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Contemporary Issues of Public Administration


Course description

Public Administration is undergoing rapid changes in modern times and almost constantly finds itself at the crossroads of search of new forms and tools for action. Politics, society at large, economy as well as European challenges affect in a number of ways the performance of the administrative system at the national level. Related influences rise from the need for growth, immigration problems, trends of demographic decline, climate change, etc, and call for flexibility, responsiveness and adaptation to a pace and extent unaccounted for in the past. The course purports to critically examine various aspects and dimensions of administrative capability to meet challenges and tackle complex social issues at the national and European level.

Especially interest in the analysis matters of transparency and quality in the policy process and administrative action; the more so to the extent they are related with wider concerns of public ethics and morality affecting the quality of democracy in a contemporary open and complex society.

The course aims at the:

  • examination of the issue whether administrative efficiency requirements affect in a negative manner (or ‘undermine’) morality standards and ethical concerns in practical politics and administration today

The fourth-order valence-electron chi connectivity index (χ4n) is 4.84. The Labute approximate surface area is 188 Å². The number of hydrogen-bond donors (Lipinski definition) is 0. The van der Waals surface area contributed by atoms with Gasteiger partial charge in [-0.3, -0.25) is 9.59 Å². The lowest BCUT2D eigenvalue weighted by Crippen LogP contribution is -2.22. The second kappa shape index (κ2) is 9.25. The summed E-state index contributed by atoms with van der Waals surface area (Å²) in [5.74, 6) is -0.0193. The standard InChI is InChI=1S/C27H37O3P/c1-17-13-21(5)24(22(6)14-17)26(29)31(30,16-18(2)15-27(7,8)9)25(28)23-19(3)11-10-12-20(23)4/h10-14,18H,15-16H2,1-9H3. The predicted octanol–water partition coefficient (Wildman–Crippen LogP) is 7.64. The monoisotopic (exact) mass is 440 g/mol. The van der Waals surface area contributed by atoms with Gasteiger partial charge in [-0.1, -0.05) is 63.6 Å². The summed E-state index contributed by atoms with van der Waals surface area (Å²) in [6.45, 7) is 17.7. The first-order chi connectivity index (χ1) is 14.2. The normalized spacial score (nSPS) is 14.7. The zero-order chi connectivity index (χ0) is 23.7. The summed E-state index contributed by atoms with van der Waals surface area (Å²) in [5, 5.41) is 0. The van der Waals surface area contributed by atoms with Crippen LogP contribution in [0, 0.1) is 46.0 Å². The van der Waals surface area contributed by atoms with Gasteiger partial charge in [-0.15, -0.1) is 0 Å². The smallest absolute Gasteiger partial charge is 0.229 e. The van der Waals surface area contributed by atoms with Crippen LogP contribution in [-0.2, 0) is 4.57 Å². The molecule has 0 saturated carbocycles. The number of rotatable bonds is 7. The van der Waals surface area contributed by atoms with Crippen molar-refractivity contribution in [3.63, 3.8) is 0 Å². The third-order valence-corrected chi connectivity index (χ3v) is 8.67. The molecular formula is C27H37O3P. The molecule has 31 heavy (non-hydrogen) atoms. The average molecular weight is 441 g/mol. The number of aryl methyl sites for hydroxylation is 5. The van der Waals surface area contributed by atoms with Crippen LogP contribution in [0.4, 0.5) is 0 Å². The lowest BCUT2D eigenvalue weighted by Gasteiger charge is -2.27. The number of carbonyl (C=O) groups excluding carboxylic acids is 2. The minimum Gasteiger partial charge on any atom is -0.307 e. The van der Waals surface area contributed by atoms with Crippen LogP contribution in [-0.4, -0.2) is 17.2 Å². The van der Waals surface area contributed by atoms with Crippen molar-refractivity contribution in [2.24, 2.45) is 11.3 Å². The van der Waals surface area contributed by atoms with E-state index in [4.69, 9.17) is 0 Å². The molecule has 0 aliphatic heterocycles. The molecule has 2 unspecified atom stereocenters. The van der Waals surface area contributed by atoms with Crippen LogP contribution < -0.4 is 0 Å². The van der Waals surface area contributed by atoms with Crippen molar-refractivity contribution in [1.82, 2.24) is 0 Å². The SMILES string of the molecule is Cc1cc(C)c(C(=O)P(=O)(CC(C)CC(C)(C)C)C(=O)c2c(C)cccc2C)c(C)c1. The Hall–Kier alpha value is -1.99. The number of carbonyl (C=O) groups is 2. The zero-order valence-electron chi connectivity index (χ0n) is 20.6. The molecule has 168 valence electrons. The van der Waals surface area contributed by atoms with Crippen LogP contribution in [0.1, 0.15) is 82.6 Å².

• critical analysis of the particular elements that determine the quality of administrative performance in contemporary politics and governance.

Course contour

  • The significance of rational and scientific analysis in public policy and administration today
  • The scope of active and contemplative attitude in modern administrative thinking and theorizing
  • The question of leadership in politics and administration – a ‘novel’ approach coming from the ‘past’ (Plato’s Statesman)
  • An outline of moral thinking today
  • Personal and collective aspects of ethics and morality (‘the soul and the city’)
  • Can Politics and Administration be immoral?
  • Basic ethics – minima moralia administrativa
  • Hard problems in complex conditions – moral dilemmas and how to tackle them
  • Rawls, Nozick, and Habermas: what do they teach us for policy analysis and public administration
  • The perspective and potential of moral reflexivity

Learning outcomes

After successful completion of the course students are expected to be familiar enough with the:

  • basic aspects of moral thinking in modern administrative policy and public governance
  • most significant theoretical models and paradigms of leadership types in public institutions.